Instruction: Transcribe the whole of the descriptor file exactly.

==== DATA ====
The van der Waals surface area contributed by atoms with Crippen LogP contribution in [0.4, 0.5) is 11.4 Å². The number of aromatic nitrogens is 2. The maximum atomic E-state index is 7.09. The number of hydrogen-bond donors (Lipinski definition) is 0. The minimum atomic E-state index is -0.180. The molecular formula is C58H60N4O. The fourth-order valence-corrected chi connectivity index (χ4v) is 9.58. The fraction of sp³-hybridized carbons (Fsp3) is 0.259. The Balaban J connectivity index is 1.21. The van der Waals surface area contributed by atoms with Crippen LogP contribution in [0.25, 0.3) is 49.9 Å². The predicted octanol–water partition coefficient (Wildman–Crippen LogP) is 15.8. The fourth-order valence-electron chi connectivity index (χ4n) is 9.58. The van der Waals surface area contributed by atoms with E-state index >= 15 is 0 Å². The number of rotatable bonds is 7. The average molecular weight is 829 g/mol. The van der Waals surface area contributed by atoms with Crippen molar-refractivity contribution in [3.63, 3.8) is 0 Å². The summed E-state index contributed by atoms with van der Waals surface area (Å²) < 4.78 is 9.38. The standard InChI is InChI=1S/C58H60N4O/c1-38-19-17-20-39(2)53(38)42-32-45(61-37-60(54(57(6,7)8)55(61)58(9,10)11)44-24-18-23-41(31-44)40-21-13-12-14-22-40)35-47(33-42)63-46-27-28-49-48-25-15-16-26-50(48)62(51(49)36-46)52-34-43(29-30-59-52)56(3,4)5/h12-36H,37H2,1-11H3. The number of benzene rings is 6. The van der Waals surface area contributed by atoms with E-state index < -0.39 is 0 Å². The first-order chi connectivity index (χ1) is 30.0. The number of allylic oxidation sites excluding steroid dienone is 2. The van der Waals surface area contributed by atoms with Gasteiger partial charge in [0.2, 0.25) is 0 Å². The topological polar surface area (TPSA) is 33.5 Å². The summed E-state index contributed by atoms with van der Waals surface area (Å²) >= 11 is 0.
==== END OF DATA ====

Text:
The van der Waals surface area contributed by atoms with Crippen LogP contribution in [0.4, 0.5) is 11.4 Å². The number of aromatic nitrogens is 2. The maximum atomic E-state index is 7.09. The number of hydrogen-bond donors (Lipinski definition) is 0. The minimum atomic E-state index is -0.180. The molecular formula is C58H60N4O. The fourth-order valence-corrected chi connectivity index (χ4v) is 9.58. The fraction of sp³-hybridized carbons (Fsp3) is 0.259. The Balaban J connectivity index is 1.21. The van der Waals surface area contributed by atoms with Crippen LogP contribution in [0.25, 0.3) is 49.9 Å². The predicted octanol–water partition coefficient (Wildman–Crippen LogP) is 15.8. The fourth-order valence-electron chi connectivity index (χ4n) is 9.58. The van der Waals surface area contributed by atoms with E-state index >= 15 is 0 Å². The number of rotatable bonds is 7. The average molecular weight is 829 g/mol. The van der Waals surface area contributed by atoms with Crippen molar-refractivity contribution in [3.63, 3.8) is 0 Å². The summed E-state index contributed by atoms with van der Waals surface area (Å²) < 4.78 is 9.38. The standard InChI is InChI=1S/C58H60N4O/c1-38-19-17-20-39(2)53(38)42-32-45(61-37-60(54(57(6,7)8)55(61)58(9,10)11)44-24-18-23-41(31-44)40-21-13-12-14-22-40)35-47(33-42)63-46-27-28-49-48-25-15-16-26-50(48)62(51(49)36-46)52-34-43(29-30-59-52)56(3,4)5/h12-36H,37H2,1-11H3. The number of benzene rings is 6. The van der Waals surface area contributed by atoms with E-state index < -0.39 is 0 Å². The first-order chi connectivity index (χ1) is 30.0. The number of allylic oxidation sites excluding steroid dienone is 2. The van der Waals surface area contributed by atoms with Gasteiger partial charge in [0.2, 0.25) is 0 Å². The topological polar surface area (TPSA) is 33.5 Å². The summed E-state index contributed by atoms with van der Waals surface area (Å²) >= 11 is 0.